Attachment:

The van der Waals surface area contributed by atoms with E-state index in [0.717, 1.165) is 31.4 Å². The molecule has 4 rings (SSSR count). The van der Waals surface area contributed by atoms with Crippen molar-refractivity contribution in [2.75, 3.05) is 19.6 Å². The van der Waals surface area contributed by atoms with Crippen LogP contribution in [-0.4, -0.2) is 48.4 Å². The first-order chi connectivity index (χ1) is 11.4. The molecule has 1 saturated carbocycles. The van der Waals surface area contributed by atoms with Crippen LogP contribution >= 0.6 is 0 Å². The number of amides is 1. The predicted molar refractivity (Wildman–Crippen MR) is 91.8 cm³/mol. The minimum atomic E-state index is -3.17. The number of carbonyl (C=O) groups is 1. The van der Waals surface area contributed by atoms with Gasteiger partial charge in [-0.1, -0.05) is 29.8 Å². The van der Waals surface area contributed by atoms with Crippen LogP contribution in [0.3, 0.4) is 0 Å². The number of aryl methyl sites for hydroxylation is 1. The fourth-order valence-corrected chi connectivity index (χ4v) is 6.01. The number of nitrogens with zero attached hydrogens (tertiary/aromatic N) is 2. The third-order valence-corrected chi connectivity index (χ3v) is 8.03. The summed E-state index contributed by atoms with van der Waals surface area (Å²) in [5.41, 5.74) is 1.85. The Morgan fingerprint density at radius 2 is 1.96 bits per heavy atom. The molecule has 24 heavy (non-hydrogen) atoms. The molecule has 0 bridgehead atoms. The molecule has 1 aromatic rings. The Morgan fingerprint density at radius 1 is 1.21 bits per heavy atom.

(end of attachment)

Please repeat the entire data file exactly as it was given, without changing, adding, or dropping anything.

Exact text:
The van der Waals surface area contributed by atoms with E-state index in [0.717, 1.165) is 31.4 Å². The molecule has 4 rings (SSSR count). The van der Waals surface area contributed by atoms with Crippen molar-refractivity contribution in [2.75, 3.05) is 19.6 Å². The van der Waals surface area contributed by atoms with Crippen LogP contribution in [-0.4, -0.2) is 48.4 Å². The first-order chi connectivity index (χ1) is 11.4. The molecule has 1 saturated carbocycles. The van der Waals surface area contributed by atoms with Crippen LogP contribution >= 0.6 is 0 Å². The number of amides is 1. The predicted molar refractivity (Wildman–Crippen MR) is 91.8 cm³/mol. The minimum atomic E-state index is -3.17. The number of carbonyl (C=O) groups is 1. The van der Waals surface area contributed by atoms with Gasteiger partial charge in [-0.1, -0.05) is 29.8 Å². The van der Waals surface area contributed by atoms with Crippen LogP contribution in [0.3, 0.4) is 0 Å². The number of aryl methyl sites for hydroxylation is 1. The fourth-order valence-corrected chi connectivity index (χ4v) is 6.01. The number of nitrogens with zero attached hydrogens (tertiary/aromatic N) is 2. The third-order valence-corrected chi connectivity index (χ3v) is 8.03. The summed E-state index contributed by atoms with van der Waals surface area (Å²) in [5.41, 5.74) is 1.85. The Morgan fingerprint density at radius 2 is 1.96 bits per heavy atom. The molecule has 24 heavy (non-hydrogen) atoms. The molecule has 0 bridgehead atoms. The molecule has 1 aromatic rings. The Morgan fingerprint density at radius 1 is 1.21 bits per heavy atom.